In the active time 64, the active time 53 stored in the received synchronization packet is stored. For example, the active time 64 when the adjacent node ID 62 is “106” is T 6A (500 ms). The pause time 65 stores the time when the adjacent node pauses, that is, the time when the active state ends. The pause time 65 is an absolute time and stores the sum of the return time 63 and the active time 53 of the synchronization packet. For example, the pause time 65 when the adjacent node ID 62 is “106” is t 4 −t 2 + T 6A (1750 ms), and is in the active state from the return time t 4 −t 2 (1250 ms) to T 6A (500 ms). It shows that there is.

The recording time 66 stores the time when the information in the column of the adjacent node communicable time management table 60 is recorded. The recording time 66 when the adjacent node ID 62 is “106” is the absolute time t 4 −t 2 (1250 ms).

Returning to FIG. Until the fixed time has elapsed (step 405), the process of checking the synchronization packet reception (step 410) and creating the adjacent node communicable time management table 60 when the synchronization packet is received (step 415) are repeated. This iterative process, with respect to synchronization packets 32 received at time t 4, the neighboring node communicatively time management table 60 of relay node 101, as shown in FIG. 6 (b), the column 67 is added.

  It is checked whether a synchronization packet has been received within a certain time (step 420). If no synchronization packet has been received, the process proceeds to step 435. If received, the adjacent node communication time management table 60 is updated (step 425). The update target is a return time 63, a pause time 65, and a recording time 66.

  FIG. 7 shows a flowchart of the update process of the adjacent node communicable time management table 60. The current time is compared with the return time (step 705). If the return time is in the past (return time <current time), the return time 63 is updated (step 710) and the pause time 65 is updated (step 715). . The result of adding the maximum sleep time (Ts) to the return time 63 is set as the next return time 63. The time when the active time 64 has elapsed from the next return time 63 is defined as the next pause time 65. The current time when the adjacent node communication time management table 60 is updated is set as a recording time 66 (step 720).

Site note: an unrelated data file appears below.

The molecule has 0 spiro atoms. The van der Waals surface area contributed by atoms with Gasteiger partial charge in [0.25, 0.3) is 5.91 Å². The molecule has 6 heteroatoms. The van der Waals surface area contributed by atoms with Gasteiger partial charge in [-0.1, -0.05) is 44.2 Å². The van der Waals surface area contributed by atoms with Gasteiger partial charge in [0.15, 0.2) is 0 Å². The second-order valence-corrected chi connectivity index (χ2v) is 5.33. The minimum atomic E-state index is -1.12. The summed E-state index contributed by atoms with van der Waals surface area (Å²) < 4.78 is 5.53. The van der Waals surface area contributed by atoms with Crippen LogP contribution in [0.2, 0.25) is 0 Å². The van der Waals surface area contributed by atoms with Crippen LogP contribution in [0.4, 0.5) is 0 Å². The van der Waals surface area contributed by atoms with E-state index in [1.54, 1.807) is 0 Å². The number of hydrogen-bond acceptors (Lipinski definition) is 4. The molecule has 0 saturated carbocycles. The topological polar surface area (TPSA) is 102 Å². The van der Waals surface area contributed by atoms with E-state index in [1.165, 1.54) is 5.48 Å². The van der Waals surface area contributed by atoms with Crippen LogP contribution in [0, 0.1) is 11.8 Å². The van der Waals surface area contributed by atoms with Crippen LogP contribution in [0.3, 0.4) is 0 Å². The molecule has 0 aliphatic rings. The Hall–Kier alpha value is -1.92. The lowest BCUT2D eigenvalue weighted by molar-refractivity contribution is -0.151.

FIG. 6C shows the result of the relay node 101 updating the adjacent node communicable time management table 60 at time t 6 (2000 ms). The return time 63 when the adjacent node ID 62 is “106” is t 4 −t 2 + Ts (3250 ms), and the return time 63 when the adjacent node ID 62 is “102” is t 7 −t 2 (2250 ms). The pause time 65 when the adjacent node ID 62 is “106” is t 4 −t 2 + Ts + T 6A (3750 ms), and the pause time 65 when the adjacent node ID 62 is “102” is t 7 −t 2 + T 2A (2750 ms). The recording time 66 is the current time t 6 −t 2 , t 6 −t 2 (2000 ms) is stored in the recording time 66 of the adjacent node ID 62 “106”, and the adjacent node ID 62 is “102”. Store t 6 −t 2 (2000 ms) at recording time 66.